Pro-inflammatory molecules Nos2, Ccl1, IL-12B, and CD86 are highly expressed in REPELL-microglia. (a) The experimental schedule of LPS treatment. C8-B4 microglia cells were treated with low-dose LPS (1 ng/mL) one or three times (n = 3, in triplicate). (b,c) relative mRNA expression of pro-inflammatory molecules was measured by real-time RT-PCR using the 2−∆∆Ct method 4 h after the last LPS treatment. Data were normalized to GAPDH and expressed as a relative fold change over untreated cells. (b) Cytokines and metabolic enzymes, (c) cell surface receptors, and (d) transcriptional regulators. (e) The secretion of IL-12B was promoted by repetitive low-dose LPS in microglia. Cytokine levels of TNF-α, IL-12B, and IL-6 in culture supernatant were measured by ELISA 30 h after the last LPS treatment. (f) CD86 expression on cell surfaces was promoted by repetitive low-dose LPS in microglia. The cell surface antigen CD86 was stained, and the MFI of 50,000 counted cells was assessed 6 h after the last LPS treatment using a Beckman Coulter Gallios flow cytometer and Kaluza software. Data are expressed as the relative fold change over untreated cells. Mean ± SE of each group are shown. Data are representative of three independent experiments. LPS x0, no treatment; LPS x1, single treatment with low-dose LPS; LPS x3, treatment with low-dose LPS three times every 24 h. *p < 0.05 for one-way ANOVA with Tukey’s post-hoc correction for multiple comparisons.

Anti-inflammatory molecules IL-10, Arg1, Il13ra2, and Mrc1 are highly expressed in REPELL-microglia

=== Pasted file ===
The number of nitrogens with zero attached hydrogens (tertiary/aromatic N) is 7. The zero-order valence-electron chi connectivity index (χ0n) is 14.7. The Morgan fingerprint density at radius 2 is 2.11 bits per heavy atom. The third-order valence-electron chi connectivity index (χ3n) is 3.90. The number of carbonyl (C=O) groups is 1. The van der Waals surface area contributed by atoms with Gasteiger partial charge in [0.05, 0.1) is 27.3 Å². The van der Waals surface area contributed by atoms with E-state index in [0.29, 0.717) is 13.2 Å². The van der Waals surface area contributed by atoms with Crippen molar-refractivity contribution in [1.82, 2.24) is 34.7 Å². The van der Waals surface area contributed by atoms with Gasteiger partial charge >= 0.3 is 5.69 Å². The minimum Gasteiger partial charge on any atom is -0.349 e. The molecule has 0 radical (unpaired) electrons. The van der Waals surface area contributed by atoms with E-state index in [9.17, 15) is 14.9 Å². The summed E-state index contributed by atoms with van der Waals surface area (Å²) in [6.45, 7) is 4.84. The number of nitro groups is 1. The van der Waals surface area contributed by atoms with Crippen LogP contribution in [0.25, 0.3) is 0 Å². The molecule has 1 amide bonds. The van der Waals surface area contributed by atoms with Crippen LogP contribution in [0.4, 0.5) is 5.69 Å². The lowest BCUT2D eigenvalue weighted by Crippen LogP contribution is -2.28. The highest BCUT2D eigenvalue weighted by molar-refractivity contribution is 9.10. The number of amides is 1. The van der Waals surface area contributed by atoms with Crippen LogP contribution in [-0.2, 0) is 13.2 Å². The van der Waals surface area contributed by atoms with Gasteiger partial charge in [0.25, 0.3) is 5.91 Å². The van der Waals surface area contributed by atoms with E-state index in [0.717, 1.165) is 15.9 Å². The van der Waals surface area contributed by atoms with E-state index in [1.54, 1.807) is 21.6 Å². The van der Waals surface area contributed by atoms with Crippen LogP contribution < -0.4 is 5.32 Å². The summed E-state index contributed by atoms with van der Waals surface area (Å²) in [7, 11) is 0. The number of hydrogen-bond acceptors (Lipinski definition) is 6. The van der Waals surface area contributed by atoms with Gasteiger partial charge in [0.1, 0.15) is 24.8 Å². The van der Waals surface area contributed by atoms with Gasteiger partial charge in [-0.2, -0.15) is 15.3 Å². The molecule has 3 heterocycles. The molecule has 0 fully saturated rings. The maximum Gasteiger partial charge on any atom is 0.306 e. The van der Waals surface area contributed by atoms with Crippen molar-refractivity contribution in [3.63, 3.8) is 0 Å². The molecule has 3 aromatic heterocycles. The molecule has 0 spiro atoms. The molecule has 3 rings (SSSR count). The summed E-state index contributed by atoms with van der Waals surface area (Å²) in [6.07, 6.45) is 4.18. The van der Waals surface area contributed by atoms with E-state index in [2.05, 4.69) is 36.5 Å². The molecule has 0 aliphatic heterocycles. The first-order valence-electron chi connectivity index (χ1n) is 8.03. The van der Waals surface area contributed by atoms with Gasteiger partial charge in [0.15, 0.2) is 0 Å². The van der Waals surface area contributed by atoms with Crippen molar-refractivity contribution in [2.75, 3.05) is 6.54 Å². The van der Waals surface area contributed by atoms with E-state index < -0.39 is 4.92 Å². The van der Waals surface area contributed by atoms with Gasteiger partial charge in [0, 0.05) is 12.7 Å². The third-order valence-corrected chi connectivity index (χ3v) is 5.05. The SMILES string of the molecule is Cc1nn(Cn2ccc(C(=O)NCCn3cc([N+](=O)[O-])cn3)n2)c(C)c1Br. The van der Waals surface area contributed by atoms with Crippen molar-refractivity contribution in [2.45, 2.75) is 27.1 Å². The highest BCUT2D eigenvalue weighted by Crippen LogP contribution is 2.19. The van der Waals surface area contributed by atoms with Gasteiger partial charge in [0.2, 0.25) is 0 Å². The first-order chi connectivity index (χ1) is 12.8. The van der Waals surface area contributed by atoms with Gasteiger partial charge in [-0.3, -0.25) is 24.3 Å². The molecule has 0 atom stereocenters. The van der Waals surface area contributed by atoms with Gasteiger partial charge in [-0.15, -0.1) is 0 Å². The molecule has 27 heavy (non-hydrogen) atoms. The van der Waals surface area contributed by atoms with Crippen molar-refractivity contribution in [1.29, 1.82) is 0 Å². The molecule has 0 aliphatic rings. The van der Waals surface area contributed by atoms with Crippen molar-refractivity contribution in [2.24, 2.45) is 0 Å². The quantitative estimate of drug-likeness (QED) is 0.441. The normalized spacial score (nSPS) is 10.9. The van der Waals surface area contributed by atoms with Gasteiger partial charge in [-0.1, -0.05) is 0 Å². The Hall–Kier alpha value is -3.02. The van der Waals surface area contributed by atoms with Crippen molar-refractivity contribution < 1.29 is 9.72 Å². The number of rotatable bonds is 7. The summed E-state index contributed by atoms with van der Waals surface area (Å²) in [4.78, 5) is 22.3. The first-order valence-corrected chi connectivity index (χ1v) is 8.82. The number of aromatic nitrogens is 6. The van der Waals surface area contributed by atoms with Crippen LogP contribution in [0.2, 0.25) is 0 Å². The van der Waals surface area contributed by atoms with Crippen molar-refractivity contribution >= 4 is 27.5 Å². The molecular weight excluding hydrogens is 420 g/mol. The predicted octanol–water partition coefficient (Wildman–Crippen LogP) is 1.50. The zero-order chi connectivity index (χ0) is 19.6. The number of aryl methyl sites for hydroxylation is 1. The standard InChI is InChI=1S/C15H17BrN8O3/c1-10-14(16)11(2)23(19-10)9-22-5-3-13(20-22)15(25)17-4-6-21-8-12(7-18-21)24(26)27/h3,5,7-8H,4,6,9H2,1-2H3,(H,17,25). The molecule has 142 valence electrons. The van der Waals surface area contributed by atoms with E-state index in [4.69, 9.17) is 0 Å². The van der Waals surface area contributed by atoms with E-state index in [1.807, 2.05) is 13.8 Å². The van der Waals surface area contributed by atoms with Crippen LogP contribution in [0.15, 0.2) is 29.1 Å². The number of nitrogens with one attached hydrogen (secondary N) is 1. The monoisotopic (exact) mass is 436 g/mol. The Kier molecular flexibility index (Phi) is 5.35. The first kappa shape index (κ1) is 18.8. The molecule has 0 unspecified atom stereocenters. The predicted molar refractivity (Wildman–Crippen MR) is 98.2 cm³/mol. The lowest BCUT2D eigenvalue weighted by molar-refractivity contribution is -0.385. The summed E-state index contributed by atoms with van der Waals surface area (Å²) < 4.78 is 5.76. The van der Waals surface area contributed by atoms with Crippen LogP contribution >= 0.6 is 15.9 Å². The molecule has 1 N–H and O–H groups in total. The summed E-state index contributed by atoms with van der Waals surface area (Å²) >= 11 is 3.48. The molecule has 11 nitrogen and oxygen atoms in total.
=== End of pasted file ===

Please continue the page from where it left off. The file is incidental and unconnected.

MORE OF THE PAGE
Expression of anti-inflammatory molecules in REPELL-microglia was analyzed. Quantitative RT-PCR showed that Il10, Arg1, and Il13ra2 were highly expressed in REPELL-microglia (Fig. 2a–c). Gene expression of the anti-inflammatory cytokine Il10 was not suppressed in REPELL-microglia and maintained the same level of promotion as that found in SINGLL-microglia (Fig. 2a). Expressions of arginine-metabolic enzyme Arg1 and cell surface receptor Il13ra2 were significantly upregulated in REPELL-microglia than in SINGLL-microglia (Fig. 2a,b). By contrast, REPELL-microglia did not upregulate expression of the other anti-inflammatory molecules such as anti-inflammatory cytokines (Tgfb, Igf1, Il1rn, and Chil3) (Fig. 2a), cell surface receptors (Il4ra and Cd163) (Fig. 2b), and transcriptional regulators (Stat3, Stat6, Irf4, Socs3, and Pparg) (Fig. 2c). In addition, REPELL-microglia promoted the secretion of IL-10 (Fig. 2d) into the culture medium compared with the untreated controls. Protein expression of Mrc1 (Fig. 2e) on the cell surface of REPELL-microglia was higher than that of the untreated controls and was comparable to that of SINGLL-microglia. Together, these results showed that REPELL-microglia highly express IL-10, Arg1, Il13ra2, and Mrc1.

Figure 2
figure2